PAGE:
|Indicted New Orleans congressman linked to Botswana diamond case|
By CAIN BURDEAU
NEW ORLEANS — Rep. William Jefferson, facing a federal trial on corruption charges, has been linked to the prosecution of a former diamond executive in Botswana, opening a new window onto the congressman's dealings.
The New Orleans Democrat and his family allegedly were the recipients of illegally funded trips to Botswana in 2001 and 2002, according to charges Botswanan prosecutors have filed against the former director of the Debswana Diamond Co. Ltd., a partnership between diamond giant De Beers SA and the Botswana government.
Jefferson has not been accused of wrongdoing in connection with his Debswana-linked trips to Botswana. But the trips shed more light on African dealings that are at the heart of the federal corruption case against him.
Calls placed to Jefferson's office were referred to his lawyers, who did not return a call seeking comment Friday. Federal prosecutors in Virginia who are prosecuting him on bribery and other charges declined to comment.
At the time of the trips, Jefferson was fighting in Congress on behalf of the Botswanan diamond industry to derail or alter pending legislation to outlaw so-called "blood diamonds," gems collected and sold by African rebel groups.
Jefferson's trips to Botswana surfaced in a high-profile case against Louis Goodwill Nchindo, former managing director of Debswana, a powerhouse company in the diamond-based economy of Botswana. The southern African nation is one of the troubled continent's most stable countries.
The case has taken on political overtones because Nchindo, 67, was a longtime friend of Botswanan President Festus Mogae. Also charged are Nchindo's 37-year-old son, Louis Garvas Nchindo, the former Debswana communications director and another associate, according to a 32-count charge sheet filed in Botswana on Dec. 20 and obtained by The Associated Press.
Prosecutors allege that the elder Nchindo illegally spent Debswana money to host Jefferson and his family and that the former diamond executive fraudulently sought to obtain public land in Botswana through his position as the head of Debswana.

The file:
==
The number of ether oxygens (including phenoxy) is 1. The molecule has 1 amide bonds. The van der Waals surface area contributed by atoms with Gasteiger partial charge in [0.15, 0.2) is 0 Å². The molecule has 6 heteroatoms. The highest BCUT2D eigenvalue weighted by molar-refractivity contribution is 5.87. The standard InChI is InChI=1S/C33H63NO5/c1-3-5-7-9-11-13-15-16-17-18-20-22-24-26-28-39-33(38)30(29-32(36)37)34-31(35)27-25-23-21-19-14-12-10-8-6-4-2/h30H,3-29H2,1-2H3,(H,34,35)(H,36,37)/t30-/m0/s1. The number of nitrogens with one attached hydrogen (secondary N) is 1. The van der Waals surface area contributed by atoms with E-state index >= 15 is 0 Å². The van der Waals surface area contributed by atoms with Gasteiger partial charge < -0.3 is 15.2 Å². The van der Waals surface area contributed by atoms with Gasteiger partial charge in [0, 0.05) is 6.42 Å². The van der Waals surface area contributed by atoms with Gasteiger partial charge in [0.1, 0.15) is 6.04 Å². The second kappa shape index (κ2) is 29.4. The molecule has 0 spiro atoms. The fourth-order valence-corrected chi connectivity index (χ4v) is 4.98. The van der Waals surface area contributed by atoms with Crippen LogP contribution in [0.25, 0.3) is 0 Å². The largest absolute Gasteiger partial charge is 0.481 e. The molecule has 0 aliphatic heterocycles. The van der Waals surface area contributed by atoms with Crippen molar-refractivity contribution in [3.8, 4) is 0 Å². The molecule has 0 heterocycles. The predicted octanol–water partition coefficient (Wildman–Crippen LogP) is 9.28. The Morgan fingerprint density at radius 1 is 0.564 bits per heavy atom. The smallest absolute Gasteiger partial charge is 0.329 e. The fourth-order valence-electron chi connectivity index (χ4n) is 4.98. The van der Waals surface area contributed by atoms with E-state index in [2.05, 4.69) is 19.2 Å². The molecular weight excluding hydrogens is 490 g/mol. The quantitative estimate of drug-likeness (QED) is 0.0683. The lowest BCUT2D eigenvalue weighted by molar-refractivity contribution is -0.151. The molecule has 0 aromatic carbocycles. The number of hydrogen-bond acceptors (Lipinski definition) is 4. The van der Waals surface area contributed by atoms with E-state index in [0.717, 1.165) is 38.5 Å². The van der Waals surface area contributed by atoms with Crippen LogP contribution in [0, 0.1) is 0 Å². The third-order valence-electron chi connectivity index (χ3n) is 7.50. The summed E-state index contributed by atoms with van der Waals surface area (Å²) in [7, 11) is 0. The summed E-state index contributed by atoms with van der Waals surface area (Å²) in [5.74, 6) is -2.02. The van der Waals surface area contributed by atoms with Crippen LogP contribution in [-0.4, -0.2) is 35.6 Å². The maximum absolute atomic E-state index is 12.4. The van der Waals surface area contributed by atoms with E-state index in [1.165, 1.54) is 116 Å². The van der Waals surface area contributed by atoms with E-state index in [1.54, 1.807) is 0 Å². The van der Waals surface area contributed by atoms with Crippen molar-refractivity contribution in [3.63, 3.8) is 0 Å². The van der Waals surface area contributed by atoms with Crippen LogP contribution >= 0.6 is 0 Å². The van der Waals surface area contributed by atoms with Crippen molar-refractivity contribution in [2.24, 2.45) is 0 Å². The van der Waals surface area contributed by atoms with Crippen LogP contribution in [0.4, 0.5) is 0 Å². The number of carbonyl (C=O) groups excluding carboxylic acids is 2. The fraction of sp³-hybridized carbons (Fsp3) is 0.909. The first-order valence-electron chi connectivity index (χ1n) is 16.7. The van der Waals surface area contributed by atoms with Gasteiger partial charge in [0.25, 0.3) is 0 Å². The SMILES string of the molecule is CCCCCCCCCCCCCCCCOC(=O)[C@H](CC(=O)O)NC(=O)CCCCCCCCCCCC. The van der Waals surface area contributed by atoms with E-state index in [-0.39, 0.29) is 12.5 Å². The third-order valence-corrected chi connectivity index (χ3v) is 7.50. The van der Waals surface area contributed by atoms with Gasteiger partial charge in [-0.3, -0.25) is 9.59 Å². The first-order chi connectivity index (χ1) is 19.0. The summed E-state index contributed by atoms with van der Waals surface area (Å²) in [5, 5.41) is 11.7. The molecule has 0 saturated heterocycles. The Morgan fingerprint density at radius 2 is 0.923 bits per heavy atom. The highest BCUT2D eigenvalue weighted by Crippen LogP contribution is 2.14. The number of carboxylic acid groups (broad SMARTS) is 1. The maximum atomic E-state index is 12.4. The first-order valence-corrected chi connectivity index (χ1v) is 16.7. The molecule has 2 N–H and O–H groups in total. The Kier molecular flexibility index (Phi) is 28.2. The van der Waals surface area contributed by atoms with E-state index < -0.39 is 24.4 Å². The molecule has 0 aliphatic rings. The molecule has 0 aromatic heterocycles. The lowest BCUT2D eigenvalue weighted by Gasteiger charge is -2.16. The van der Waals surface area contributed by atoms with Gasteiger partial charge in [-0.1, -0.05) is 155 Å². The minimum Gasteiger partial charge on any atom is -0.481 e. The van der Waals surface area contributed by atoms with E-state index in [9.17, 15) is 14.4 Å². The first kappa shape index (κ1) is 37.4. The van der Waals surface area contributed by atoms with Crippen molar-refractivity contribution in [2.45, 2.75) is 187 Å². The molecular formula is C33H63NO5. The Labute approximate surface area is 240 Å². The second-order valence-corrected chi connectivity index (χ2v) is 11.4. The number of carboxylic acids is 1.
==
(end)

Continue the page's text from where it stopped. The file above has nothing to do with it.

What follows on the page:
The charges allege that Nchindo spent about $102,000 in Debswana funds on three Botswana trips made by Jefferson and his family in 2001 and 2002.
The Botswanan government alleges those funds were used illegally because Nchindo falsely "pretend(ed) that the said costs were expenses on an official Debswana visit by the said William Jefferson, when at all material times the accused persons knew that the said visit was a private visit" to meet with Nchindo, the charge sheet reads.
Prosecutors in Gaborone, the capital of Botswana, did not return telephone calls seeking comment.
Jefferson did not report the trips to Congress, but a review of House ethics rules shows he would not have been required to report them if they were carried out for private purposes.
Jefferson has been a frequent visitor to Africa in the past decade and was warmly received at the highest echelons of African politics. Federal prosecutors in Virginia allege that he used his office to orchestrate business deals for American companies seeking to do business in Africa in exchange for bribes.
The nine-term congressman faces a Feb. 25 trial in Alexandria, Va., on 16 counts on charges of bribery, racketeering, money laundering and obstruction of justice. He is accused of taking hundreds of thousands of dollars in bribes, and hiding $90,000 in bribe money in the freezer of his Washington home. Jefferson has denied the charges.
When the Jeffersons took the Debswana-funded trips, Congress was in the middle of a debate over what restrictions the United States should impose to weed out "blood diamonds" from entering the U.S. marketplace. During that period, Jefferson argued that tough restrictions on diamonds would hurt legitimate producers, such as those in Botswana.
More than 70 nations, including the U.S., now participate in a diamond certification scheme known as the Kimberley Process that was developed with the cooperation of industry officials and human-rights groups.
Associated Press Writer Sello Motseta in Gaborone, Botswana, contributed to this report